Abu Dhabi: Members of the Federal National Council are due to debate Tuesday the 2014 and 2015 end-of-year closing account bills.
In October, UAE Cabinet approved a Dh248 billion federal budget for the next five years, with a prime focus on education, social development and health, as the country bucks the regional purse-tightening trend.
The budget for next year was set at Dh48.7bn, a slight increase from this year’s Dh48.57 billion, which also focused on social development, education and health.
The largest portion of the 2017 budget, around Dh25.2 billion, is dedicated to sectors affecting the lives of citizens.
About 20.5 per cent of the 2017 budget, or Dh10.2 billion, has been earmarked for the education sector, 8.6 per cent or Dh4.2 billion for the healthcare sector, 8.2 per cent or Dh4 billion for public sector wages, 6.6 per cent or Dh3.2 billion for social development and 3.3 per cent or Dh1.6 billion for housing.
Six questions will also be put to concerned ministers.
Khalid Ali Bin Zayed, a member from Dubai, questions quarantine of infectious disease patients.
“Despite my question eight years ago about the same issue, patients tested positive for infectious disease are still handed over to their sponsors, rather than quarantined, a matter that poses a great danger to the public health,” Bin Zayed told Gulf News on Monday.
Bin Zayed added the quarantine system in the UAE needed to be more effective to prevent many infectious diseases from spreading.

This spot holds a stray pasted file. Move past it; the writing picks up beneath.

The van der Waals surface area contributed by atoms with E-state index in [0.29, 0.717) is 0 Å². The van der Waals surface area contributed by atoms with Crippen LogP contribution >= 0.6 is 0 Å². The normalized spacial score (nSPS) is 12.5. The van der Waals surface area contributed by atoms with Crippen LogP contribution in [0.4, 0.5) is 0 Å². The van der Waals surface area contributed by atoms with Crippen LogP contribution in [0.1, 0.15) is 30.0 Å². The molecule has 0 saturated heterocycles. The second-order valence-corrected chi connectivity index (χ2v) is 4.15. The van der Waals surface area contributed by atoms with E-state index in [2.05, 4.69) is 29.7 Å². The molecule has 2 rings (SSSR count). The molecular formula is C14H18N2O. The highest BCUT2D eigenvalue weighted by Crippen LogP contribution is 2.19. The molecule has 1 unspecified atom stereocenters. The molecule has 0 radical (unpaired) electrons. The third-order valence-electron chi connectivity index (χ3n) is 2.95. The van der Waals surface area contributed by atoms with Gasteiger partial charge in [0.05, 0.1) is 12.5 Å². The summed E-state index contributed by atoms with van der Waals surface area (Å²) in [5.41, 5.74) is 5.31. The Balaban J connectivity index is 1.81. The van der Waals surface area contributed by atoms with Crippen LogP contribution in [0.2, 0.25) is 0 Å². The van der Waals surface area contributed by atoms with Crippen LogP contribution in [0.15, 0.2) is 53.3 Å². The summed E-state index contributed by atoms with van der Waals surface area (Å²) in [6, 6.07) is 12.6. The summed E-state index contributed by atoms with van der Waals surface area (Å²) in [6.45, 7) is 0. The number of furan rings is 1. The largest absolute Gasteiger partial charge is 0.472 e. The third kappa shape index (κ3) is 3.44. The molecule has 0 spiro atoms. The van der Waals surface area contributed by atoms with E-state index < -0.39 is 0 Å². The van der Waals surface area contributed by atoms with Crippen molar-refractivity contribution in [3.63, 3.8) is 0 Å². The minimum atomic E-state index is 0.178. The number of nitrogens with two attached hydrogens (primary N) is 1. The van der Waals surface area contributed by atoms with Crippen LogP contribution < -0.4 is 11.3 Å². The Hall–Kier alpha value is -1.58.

The Infectious Disease Law issued by President His Highness Shaikh Khalifa Bin Zayed Al Nahyan in November 2014 authorised the Ministry of Health and Prevention to introduce tough quarantine regulations.
The legislation gave authorities the power to isolate schools, sports clubs, cinema theatres and other places of entertainment as well as any other locations where there was a danger of infectious diseases spreading to large numbers of people.
The law, which also entitled authorities to introduce tough quarantine regulations, states that a person who knowingly exposes another to a communicable disease can face up to five years in prison, a fine of up to Dh100,000 or both for failing to comply with control measures.
Under the law, a communicable disease is defined as an illness that occurs through transmission of an infectious agent or its toxic products from a reservoir to a susceptible host, either directly or indirectly.
The law requires reporting within 24 hours to the health authorities by physicians, medical technicians and chemists after their first professional encounter with persons known or suspected to be infected with certain diseases, including anthrax, cholera, avian influenza, HIV/Aids, hepatitis (A,E) and tuberculosis (pulmonary and extra-pulmonary), among others.
Leprosy, malaria, measles, meningitis, plague and smallpox would also be among a list of nearly 30 contagious diseases that have to be reported within 24 hours.
Hamad Al Rahoumi, a member from Dubai, will put a question to Noora Al Kaabi, Minister of State for FNC Affairs, concerning annoying spam phone calls made by the providers of telecom services in the country to promote their services.
UAE telecoms regulator had in 2009 introduced a policy against mobile spam, mandating UAE telecom companies to provide a way for customers to request blocking of spam.